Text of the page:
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Cannabis should be licensed and sold in shops

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  1. Docta


    Leading cannabis researcher calls for legalisation with controls similar to alcohol and tobacco


    Cannabis for recreational use should be available in shops under similar restrictions to those used to control the sale of alcohol and tobacco, according to Britain's leading expert on the drug.

    Under one scenario, people would be able to apply for a licence to buy cannabis products once they reach the age of 21, provided they have the approval of a doctor, he said.

    The drug would be regulated by a body that ensures the quality and safety of the products before they go on sale.

    A rethink of the laws surrounding cannabis and related products was necessary to take cannabis out of the hands of criminals, said Roger Pertwee, professor of neuropharmacology at Aberdeen University.

    In the 1970s, Pertwee co-discovered THC, the active ingredient in cannabis.

    Speaking ahead of a talk this week at the British Science Festival in Birmingham, Pertwee said: "In my view, we don't have an ideal solution yet to deal with recreational cannabis. We should consider licensing and marketing cannabis and cannabis products just as we do alcohol and tobacco.

    "At the moment, cannabis is in the hands of criminals, and that's crazy. We're allowed to take alcohol, we're allowed to smoke cigarettes. Cannabis, if it's handled properly, is probably not going to be any more dangerous than that."

    The government upgraded cannabis to a class B drug late last year against the advice of the Advisory Council on the Misuse of Drugs. The council's chairman, Professor David Nutt, was sacked after criticising the government's drugs policy, a move that prompted five others to resign in protest.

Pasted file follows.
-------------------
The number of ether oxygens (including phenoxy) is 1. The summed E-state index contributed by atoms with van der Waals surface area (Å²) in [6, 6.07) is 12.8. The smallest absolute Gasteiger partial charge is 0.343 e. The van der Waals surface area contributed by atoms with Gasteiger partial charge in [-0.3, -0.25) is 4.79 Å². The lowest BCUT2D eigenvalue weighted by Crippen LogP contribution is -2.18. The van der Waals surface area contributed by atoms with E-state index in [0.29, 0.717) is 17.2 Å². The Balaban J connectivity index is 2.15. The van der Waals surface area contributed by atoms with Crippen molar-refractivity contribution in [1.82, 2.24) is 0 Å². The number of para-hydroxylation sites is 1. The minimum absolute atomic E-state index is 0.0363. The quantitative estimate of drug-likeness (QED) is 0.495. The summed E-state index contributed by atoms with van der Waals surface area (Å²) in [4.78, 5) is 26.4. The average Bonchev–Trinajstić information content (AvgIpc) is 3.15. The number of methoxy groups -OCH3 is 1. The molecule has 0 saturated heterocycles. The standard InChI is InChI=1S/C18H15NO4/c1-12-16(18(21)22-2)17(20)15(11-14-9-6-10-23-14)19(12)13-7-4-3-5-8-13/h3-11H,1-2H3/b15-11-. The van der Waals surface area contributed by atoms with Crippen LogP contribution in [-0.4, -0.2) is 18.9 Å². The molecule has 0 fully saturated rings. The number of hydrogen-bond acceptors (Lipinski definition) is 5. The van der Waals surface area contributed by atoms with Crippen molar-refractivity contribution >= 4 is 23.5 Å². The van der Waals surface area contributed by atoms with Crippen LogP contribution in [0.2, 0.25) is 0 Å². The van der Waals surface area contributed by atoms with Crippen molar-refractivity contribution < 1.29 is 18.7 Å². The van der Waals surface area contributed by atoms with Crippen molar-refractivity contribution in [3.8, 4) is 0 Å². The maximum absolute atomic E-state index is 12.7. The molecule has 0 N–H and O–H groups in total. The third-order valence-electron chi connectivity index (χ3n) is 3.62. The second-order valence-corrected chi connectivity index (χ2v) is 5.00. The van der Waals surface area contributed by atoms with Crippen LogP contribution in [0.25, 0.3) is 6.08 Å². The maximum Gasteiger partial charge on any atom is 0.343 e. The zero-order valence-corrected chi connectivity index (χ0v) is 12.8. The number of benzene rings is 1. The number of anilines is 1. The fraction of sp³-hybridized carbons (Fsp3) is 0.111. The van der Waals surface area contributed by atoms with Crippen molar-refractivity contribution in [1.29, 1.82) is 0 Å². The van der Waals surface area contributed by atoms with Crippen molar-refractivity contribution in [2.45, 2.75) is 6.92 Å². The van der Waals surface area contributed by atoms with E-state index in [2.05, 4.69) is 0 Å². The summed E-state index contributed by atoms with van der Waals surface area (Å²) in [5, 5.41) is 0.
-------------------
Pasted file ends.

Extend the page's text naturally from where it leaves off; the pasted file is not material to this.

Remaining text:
Possession of class B drugs, which include amphetamines, such as speed and barbiturates, carries a maximum penalty of five years in prison plus a fine. Dealing the drugs can lead to a 14-year prison sentence. The most recent Home Office figures show there are 158,000 convictions for cannabis possession a year.

    Pertwee said he wanted to reopen the debate on cannabis, saying he favoured legalisation if the drug was well regulated. He added that healthier alternatives to smoking cannabis were available.

    Outlawing the drug forced users to either grow it illicitly or buy it from an illegal dealer. "They have no idea what the composition is, what has been added to it, and they are at risk of being invited to take other drugs," he said.

    Attempts to relax the ban on cannabis have been countered by concerns that it can cause schizophrenia in a minority of people who are susceptible to the condition. Pertwee said it might be possible for doctors to assess people's backgrounds and risk of mental health problems before allowing them to buy a cannabis licence.

    "You would need a minimum age of 21, but I would go further: that you have to have a licence. You have to have a car licence, you have to have a dog licence; why not a cannabis licence, so you can only take it if it's medically safe for you to do so?" he said.

    Nutt, who is a professor of neuropsychopharmacology at Imperial College London, said: "I welcome this attempt by the UK's leading expert on cannabis to bring rationality to the debate on its legal status.

    "As cannabis is clearly less harmful than alcohol, criminalisation of people who prefer this drug is illogical and unjust. We need a new regulatory approach to cannabis. The Dutch coffee-shop model is one that has been proven to work but some of Professor Pertwee's new suggestions may well have extra benefits and should be actively debated."


    Ian Sample, Science correspondent
    The Guardian, Tuesday 14 September 2010
    http://www.guardian.co.uk/science/2010/sep/14/cannabis-licence-legalisation-pertwee

Comments